Human trafficking, the buying and selling of human beings, happens in Rochester. Though difficult to believe, we cannot deny the truth. Repeating the powerful words spoken by William Wilberforce, “You may choose to look the other way, but you can never again say you did not know.” If there is one thing that the Rochester community has done well, it is the refusal to look away. Rochester is fortunate to have a number of organizations educating our community, advocating for change and providing direct services to survivors of this horrific crime.

 

May/Jun
2016

Dads & Grads: Growlers, Rock Climbing Accessories, and Timely Gifts

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Written by Rochester Women Magazine

 

Mar/Apr
2016

Local Author Laurie Jueneman Climbs the Mount Everest of Depression

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Written by Catherine H. Armstrong

Depression creeps up quietly, often abruptly and frequently without cause or reason. It cares nothing for age, income or education level; and it leaves its victims debilitated and sometimes with thoughts of suicide or without hope for the future. Unlike other medical disorders, mental illness often comes with a stigma leaving many too embarrassed to seek treatment. Local author and speaker Laurie Jueneman hopes to change that. Her recent novel, “Climbing the Mount Everest of Depression,” is a memoir detailing her own journey through depression, and it bears witness that there is hope for better days ahead.

HIDING DEPRESSION

In “Climbing the Mount Everest of Depression,” Jueneman shares her journey in poignant and painful detail. Like so many other victims of mental illness, Jueneman was embarrassed by the stigma associated with diagnosis and was initially resistant to sharing her concerns with those who could help her most. As a result, she became an expert at hiding her symptoms. “People think that if you look okay, you are okay,” she stated. “We get very good at putting on masks every day. In order to survive and get going, I had to pretend.”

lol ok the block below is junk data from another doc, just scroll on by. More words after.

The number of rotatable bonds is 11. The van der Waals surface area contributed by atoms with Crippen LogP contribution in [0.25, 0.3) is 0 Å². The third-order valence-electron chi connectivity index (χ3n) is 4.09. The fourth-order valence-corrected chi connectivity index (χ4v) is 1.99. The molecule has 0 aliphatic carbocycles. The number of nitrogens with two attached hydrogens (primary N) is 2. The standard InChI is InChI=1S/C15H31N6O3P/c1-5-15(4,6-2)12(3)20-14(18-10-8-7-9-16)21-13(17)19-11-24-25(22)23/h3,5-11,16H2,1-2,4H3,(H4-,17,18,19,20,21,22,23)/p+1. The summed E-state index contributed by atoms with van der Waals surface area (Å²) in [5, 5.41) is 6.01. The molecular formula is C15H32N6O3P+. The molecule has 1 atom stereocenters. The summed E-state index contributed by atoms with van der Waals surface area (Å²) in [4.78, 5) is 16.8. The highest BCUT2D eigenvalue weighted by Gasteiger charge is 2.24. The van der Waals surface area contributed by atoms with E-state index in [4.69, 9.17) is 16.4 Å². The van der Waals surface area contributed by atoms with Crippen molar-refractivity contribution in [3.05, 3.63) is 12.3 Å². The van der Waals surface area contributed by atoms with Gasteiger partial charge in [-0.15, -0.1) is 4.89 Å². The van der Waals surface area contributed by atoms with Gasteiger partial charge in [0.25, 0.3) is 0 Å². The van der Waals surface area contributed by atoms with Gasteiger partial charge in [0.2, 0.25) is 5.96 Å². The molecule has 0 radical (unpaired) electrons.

Did you know autism occurs in one in 68 children? Did you know boys are four to five times more likely to develop it? The prevalence of autism is rising, which is due, in part, to greater awareness and improved screening. Yet some children with autism remain undiagnosed, and there’s a gap in the number who are diagnosed and the number receiving services. These and other statistics emphasize the importance of area resources, services and advocacy as well as supportive legislation and increased community understanding. 

DIFFICULT DIAGNOSIS, VARIED SYMPTOMS

Autism spectrum disorder and autism are general references for a group of complex disorders of brain development, including various difficulties in social interaction, communication and repetitive behaviors. “It can be difficult to diagnose autism because there isn't a simple test that can be run,” says Jon Sailer, director of Rochester Center for Autism. “Professionals have to observe behavior and development to make the diagnosis.” 

 

SOMALIA

Afrika
Is where we all come from
A piece of it lives within all of us
A land as old as time itself
Jagged edges divide the land
Yet we all stand together hand-in-hand

It began as a challenge. Visiting spoken word artist Frank Sentwali prompted his class at Rochester STEM Academy to create something new. The students had written poetry before but never on a blank canvas. That was the beginning of the journey that would ultimately take these talented poets to Augsburg College where they performed in front of former President Jimmy Carter and an international community at the 2015 Youth Forum as part of the Nobel Peace Prize Forum.

 




I